Clip from Interview with SivHeng Ung

Title

Clip from Interview with SivHeng Ung

Authors

Sophorn Cheang

Files

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Description

An excerpt from a video interview with SivHeng Ung, part of the Cambodian American Community of Oregon's oral history project documenting the experiences of survivors of the Cambodian genocide of 1975-1979.

Interview by Sophorn Cheang, 4 April 2009.

Rights

This digital access copy is made available as streaming media for personal, educational, and non-commercial use within the parameters of "fair use" as defined under U.S. Copyright law. It cannot be reproduced, distributed, or screened for commercial purposes. For more information, please contact Special Collections at Portland State University Library at: specialcollections@pdx.edu or (503) 725-9883.

Subjects

Oral histories, Cambodia -- Politics and government -- 1975-1979, Political atrocities -- Cambodia

Publication Date

4-4-2009

Disciplines

Asian History | Social History

Comments

SivHeng Ung

Interviewed by Sophorn Cheang, 4 April 2009

Transcribed by Patricia Schechter, 9 September 2014

Clip: 27:22-30:45

What made you decide to leave Battambang heading for the refugee camp?

I could not stay there. There was too much. You never know if they will “come by,” you know? It’s too much.

How did you find out about the refugee camp?

I listened to the radio, American radio. So we listened and we found out that people escaped toThailand. There were French or Americans who took them. So we decided to go. It was very hard. Along the way we went and saw the Vietnamese shot at us. And then the Khmer Rouge shot at us. And the Thai bandits took everything that we had before we got to the border.

So just you and your little brother…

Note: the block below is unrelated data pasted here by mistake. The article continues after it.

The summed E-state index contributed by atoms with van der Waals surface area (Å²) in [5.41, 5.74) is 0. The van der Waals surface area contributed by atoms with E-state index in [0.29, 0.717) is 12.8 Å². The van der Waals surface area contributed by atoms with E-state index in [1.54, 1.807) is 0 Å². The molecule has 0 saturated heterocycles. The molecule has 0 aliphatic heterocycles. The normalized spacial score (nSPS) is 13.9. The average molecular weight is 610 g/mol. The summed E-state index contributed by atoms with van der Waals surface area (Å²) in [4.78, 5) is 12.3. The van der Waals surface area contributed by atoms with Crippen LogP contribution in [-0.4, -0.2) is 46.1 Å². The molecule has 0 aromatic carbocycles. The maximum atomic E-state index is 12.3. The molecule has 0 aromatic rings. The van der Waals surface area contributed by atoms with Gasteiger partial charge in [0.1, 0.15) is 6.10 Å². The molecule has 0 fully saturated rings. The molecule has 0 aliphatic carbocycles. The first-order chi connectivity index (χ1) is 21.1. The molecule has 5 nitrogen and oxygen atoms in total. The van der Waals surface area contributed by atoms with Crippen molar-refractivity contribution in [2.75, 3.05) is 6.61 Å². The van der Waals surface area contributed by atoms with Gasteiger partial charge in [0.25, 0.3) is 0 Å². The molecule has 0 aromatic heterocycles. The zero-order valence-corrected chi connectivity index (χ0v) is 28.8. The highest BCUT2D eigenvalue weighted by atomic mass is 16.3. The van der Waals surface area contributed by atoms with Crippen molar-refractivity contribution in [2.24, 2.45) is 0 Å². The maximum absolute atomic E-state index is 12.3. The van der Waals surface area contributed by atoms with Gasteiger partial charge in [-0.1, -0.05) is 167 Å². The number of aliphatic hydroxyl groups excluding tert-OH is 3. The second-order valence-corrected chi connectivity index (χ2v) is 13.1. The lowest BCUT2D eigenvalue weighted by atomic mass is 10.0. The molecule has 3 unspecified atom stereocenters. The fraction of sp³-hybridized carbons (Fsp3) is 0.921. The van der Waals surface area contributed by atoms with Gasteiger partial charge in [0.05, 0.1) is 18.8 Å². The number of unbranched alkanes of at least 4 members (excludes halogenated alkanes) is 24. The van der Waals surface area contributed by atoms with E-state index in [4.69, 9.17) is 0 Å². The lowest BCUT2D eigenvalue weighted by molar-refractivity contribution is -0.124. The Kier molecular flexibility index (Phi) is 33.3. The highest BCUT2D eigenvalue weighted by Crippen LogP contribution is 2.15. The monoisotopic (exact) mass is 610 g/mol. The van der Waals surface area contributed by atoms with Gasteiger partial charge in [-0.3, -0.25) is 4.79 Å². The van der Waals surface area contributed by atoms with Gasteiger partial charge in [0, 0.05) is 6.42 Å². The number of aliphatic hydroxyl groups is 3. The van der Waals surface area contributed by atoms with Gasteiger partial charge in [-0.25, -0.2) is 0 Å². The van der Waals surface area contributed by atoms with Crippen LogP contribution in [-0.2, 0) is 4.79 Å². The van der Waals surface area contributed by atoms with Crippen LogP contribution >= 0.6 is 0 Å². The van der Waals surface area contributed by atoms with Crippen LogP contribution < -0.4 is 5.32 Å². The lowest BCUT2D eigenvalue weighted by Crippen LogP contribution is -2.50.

And my present husband but at that time… we weren’t in love yet.

How did you meet grandpa?

In my home town, I went to visit my sister. He knew my sister. He went to say goodbye. He said, “Tomorrow I am going to go toThailand.” Then I asked him, I did not know him much, I knew his name, but I didn’t know him more than that so I asked him if I could go with him. He said fine.

My brother did not even know that he was supposed to come. He was just only very short. Then one day I yanked his arm and I said, “Let’s go.” Later on I found out that he got very upset, because he didn’t want to come. He just went for a short time because all his other sisters [were gone]. He just meant it for a short time. He didn’t want to come. Somehow we came to the U.S.

So what was the journey to go from Battambang to Thailand?

It was hard but it was a lot better than the communists. We walked all day. Like I said, we met the Vietnamese soldiers, who shot at us. We ran through the jungle and then the Khmer Rouge shot at us. The Thai bandits took us away and robbed us of everything.

Clip from Interview with SivHeng Ung


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